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Old 09-28-2016, 10:04 PM   #5
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You got it
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Old 09-28-2016, 10:19 PM   #6
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1731 is not a bad starting point for that SUV.

It does get consumed FAST with honest calculations. But that is as good or better than most 1/2 ton trucks out there.

By the way, when I looked closely at the candidates (TT's) you listed, you already are "keeping it real". So that puts you ahead of a lot of folks that ask this same question.

Good luck! And we look forward to what you decide on.
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Old 09-28-2016, 11:48 PM   #7
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Why the huge jump in choices? A 28ft camper is worlds away from a 20 footer.
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Old 09-29-2016, 02:19 AM   #8
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I need something for my family of 5. They both sleep 5. There aren't a whole lot of light options that sleep more than 4.
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Old 09-29-2016, 04:23 AM   #9
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Ahhh. Family camping. Emphasis on lots of mattresses.

Don't know how old the kids are, but 25 years ago we did 30 days in a Volkswagen Vanagon and then another 30 in a little popup with 3 little ones. 2,4,and 6

Kids don't see camping quite like we do. They'll think whatever ya do is cool.

Regardless, they are cherished memories. Bet you get the same result no matter what you tow.
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Old 09-29-2016, 05:20 AM   #10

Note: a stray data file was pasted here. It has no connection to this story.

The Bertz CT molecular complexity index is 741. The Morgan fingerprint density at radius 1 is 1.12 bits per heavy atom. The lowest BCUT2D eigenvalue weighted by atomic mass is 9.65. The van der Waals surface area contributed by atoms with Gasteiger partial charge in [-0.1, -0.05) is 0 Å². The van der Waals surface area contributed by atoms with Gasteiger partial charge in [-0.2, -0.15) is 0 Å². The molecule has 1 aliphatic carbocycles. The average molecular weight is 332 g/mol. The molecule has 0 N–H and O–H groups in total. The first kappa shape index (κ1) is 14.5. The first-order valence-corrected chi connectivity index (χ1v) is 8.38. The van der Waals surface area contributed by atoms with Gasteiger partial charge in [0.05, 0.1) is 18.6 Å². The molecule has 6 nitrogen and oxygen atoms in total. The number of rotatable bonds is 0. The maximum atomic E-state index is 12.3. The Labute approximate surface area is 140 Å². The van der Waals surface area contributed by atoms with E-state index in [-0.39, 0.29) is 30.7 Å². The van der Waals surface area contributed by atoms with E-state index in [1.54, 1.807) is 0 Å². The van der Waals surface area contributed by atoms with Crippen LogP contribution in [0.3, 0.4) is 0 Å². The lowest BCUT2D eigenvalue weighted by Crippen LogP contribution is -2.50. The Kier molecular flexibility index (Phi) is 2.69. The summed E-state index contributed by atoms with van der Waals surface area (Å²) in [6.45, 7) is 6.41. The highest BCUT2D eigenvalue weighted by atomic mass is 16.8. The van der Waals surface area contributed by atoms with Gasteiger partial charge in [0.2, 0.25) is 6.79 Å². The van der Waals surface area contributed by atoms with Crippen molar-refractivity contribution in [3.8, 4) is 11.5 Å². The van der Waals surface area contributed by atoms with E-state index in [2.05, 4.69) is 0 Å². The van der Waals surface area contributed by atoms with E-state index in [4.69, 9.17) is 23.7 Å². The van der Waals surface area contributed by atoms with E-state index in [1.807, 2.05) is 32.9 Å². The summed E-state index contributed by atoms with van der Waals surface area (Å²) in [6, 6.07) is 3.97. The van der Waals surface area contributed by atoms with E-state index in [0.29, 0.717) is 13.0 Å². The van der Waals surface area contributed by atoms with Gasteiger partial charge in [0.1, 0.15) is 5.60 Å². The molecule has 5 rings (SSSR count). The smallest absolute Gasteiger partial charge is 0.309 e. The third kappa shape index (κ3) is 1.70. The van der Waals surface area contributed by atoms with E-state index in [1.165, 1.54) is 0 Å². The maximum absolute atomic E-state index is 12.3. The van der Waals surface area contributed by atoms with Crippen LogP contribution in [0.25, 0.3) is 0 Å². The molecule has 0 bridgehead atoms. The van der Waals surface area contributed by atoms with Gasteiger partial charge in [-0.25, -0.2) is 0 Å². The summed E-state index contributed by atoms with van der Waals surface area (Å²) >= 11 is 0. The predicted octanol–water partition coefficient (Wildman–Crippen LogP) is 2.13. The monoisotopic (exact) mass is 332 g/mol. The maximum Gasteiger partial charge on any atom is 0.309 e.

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Quote:
Originally Posted by kfridge76 View Post
I need something for my family of 5. They both sleep 5. There aren't a whole lot of light options that sleep more than 4.
I hate to be a spoil sport, depending on how old and big your kids are, I can see you in in trouble down the road when the next growth spurt happens.

After you get the kids and dog into the truck, account for anybody over 150#, if you already have teenagers, them puppies seem to only come in two sizes. Scrawny little runts like I used to be and the giants that eat you out if house and home. Lucky for me I had the runts, but now when my son and I see each other, it's a Sumo Wrestling match to give him a hug.

Because I could, I just decided, bigger has always worked well for my in the past and it will work on.

I don't know your candidate trailers, but are any of them hybrids and is that even something you would look at.
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Old 09-29-2016, 06:22 AM   #11
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When our kids were little, we had a Burro (fiberglass eggshell) camper. They did fine on the 15" bunk beds for a while. Then they got older. One solution they loved was the outdoor pup tent. First our son, the oldest, then later our daughter, with friends. On our site, but in a tent of their own. That's a large part of what makes them independent and happy. Just offering another possibility!